Welcome to Straight from the 'Beek! The Falcons are heading off to Green Bay to take on the Packers in a key NFC showdown on Sunday – and you've got plenty of questions. Just remember that all opinions here are mine unless otherwise noted.
And we're off.
Mark from Plains, PA
Hi, Mr. Beek. Thanks for your column. Life-long Falcons fan here, since '66. Two points/questions.
1. I get a little perturbed when I see all this conversation about Atlanta having "depth." If the Falcons had real "depth" they would not be 4-8 right now. Depth means that you have adequate replacement for the first line (string) players when/if they go down, right? I don't see that being the case with this team. The injuries to starting players have been devastating to the Falcons and there has been a huge fall-off in the quality of those replacements for the "first string" starters.
2. Would like to see the Falcons bite the bullet in the draft and make picks one and two for offensive linemen. I know those will not be "sexy" picks, but that's what I mean about "bite the bullet." Let's get the right side of the O-line fixed NOW so we can make skilled position draft picks in years to come???? Thanks for your work and your column.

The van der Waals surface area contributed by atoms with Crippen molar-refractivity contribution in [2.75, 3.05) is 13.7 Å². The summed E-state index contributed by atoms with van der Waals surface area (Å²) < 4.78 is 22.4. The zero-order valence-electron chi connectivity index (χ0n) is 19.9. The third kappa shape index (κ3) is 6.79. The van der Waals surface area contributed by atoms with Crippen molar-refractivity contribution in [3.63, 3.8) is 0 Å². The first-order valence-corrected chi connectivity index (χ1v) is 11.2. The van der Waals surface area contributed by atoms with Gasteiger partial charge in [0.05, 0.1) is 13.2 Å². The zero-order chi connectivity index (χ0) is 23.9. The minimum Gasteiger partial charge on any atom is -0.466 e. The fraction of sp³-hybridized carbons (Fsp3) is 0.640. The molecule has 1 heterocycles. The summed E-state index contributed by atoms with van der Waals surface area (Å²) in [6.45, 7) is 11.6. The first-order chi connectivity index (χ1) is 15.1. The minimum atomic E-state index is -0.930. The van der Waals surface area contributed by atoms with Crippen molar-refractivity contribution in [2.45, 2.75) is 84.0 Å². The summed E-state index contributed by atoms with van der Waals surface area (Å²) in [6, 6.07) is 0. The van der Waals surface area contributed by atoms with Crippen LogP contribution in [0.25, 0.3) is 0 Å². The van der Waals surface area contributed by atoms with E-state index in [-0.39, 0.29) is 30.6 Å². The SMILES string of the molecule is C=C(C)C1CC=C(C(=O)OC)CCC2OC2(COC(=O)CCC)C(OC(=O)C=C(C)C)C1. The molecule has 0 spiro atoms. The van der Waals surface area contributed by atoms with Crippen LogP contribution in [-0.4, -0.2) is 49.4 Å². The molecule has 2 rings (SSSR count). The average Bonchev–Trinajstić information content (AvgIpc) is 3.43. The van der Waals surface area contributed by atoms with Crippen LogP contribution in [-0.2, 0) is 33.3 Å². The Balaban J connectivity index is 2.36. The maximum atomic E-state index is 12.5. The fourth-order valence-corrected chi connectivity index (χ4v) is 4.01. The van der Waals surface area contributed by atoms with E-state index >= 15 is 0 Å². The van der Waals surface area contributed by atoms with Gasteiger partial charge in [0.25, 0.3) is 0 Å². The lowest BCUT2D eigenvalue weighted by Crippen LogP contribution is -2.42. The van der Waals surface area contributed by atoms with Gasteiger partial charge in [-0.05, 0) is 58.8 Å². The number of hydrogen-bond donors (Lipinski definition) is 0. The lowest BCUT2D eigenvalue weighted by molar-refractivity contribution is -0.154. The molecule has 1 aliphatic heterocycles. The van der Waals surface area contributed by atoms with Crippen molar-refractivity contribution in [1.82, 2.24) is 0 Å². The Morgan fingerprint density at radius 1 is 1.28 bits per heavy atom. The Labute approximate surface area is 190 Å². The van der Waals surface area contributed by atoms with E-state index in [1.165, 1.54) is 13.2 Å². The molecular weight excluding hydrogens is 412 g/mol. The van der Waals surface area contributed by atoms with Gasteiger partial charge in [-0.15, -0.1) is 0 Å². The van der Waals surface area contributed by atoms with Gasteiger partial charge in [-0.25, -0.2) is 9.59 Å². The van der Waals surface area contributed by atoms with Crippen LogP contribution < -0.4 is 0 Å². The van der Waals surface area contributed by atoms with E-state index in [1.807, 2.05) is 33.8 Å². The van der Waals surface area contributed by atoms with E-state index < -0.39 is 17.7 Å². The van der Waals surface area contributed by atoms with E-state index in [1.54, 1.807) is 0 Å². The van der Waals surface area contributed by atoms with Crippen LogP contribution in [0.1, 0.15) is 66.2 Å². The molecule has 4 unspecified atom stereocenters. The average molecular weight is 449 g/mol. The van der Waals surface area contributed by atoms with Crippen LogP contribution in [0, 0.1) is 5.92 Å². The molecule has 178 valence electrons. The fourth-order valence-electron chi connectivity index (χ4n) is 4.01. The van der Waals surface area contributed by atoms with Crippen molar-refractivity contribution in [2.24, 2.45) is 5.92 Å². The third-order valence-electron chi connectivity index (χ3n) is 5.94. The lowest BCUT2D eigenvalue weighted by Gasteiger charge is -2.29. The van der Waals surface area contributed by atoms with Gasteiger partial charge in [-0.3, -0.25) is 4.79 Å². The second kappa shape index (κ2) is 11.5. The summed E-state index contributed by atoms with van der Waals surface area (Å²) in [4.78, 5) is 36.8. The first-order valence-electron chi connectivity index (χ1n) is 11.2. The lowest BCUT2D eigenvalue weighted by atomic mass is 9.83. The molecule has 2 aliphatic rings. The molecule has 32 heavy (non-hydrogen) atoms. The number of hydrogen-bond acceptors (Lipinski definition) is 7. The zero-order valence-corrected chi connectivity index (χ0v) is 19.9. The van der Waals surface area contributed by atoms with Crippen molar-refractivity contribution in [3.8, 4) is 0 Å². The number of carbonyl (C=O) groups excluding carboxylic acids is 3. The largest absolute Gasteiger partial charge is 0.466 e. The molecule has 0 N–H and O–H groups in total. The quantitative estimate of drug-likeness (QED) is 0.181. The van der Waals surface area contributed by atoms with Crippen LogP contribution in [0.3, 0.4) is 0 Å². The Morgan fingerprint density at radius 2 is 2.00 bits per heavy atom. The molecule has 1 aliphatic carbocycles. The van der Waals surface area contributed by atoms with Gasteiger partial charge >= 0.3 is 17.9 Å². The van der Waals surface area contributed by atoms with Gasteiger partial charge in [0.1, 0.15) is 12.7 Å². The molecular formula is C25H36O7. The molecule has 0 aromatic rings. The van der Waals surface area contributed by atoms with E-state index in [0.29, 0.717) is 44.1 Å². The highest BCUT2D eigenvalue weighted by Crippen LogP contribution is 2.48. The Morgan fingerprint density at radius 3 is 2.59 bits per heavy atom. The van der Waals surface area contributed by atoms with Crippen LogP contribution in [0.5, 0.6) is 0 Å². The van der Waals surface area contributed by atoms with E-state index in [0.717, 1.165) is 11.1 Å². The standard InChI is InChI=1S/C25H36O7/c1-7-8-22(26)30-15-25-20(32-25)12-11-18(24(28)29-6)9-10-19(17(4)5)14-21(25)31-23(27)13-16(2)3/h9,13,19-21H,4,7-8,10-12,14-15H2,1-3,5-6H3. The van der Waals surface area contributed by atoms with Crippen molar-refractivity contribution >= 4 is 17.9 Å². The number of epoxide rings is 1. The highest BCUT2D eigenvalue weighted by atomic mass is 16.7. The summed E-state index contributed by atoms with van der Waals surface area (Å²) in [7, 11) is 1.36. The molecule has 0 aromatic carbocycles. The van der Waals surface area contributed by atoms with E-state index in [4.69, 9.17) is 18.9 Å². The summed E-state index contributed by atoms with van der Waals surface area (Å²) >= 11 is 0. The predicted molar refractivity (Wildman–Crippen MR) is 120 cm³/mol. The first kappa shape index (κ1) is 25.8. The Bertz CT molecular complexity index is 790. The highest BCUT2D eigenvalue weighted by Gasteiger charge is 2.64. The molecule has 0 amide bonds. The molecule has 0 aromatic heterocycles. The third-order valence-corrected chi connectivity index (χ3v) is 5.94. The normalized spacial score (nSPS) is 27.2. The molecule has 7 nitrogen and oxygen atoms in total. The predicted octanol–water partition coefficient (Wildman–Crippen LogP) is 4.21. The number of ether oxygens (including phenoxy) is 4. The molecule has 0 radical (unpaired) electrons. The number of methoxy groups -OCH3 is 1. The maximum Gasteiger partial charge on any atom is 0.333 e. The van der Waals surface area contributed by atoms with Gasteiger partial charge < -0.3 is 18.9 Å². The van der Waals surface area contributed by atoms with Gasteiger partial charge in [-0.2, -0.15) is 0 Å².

Matt: The injuries – the number of starters hurt and the total number of games they've missed – have definitely affected this team, Mark. It's one thing to have two or three players hurt and have to call on their backups for an extended time. But the list for the Falcons is a long one. Keanu Neal (11 games missed), Deion Jones (10), Devonta Freeman (10), Andy Levitre (10), Ricardo Allen (nine), Brandon Fusco (five), Matt Bryant (three), Grady Jarrett (two), Takk McKinley (one) and Robert Alford (one). That's a lot of games (62) missed by opening-day starters. And when the backups miss time or there's a substitution, you have guys playing different roles or you're down to the third string. No matter how you slice it, there's going to be a major drop off in performance. While we're still a long way from the NFL Draft, I think there's a very good possibility that the Falcons are going to address their offensive line in the offseason. It could be through free agency, a trade or a draft pick or two. But I think you'll see some changes and additions to that position group for sure, Mark.
And speaking of drafting a lineman, here are the results from yesterday's #beekpoll:
Gerald from Fuquay Varina, NC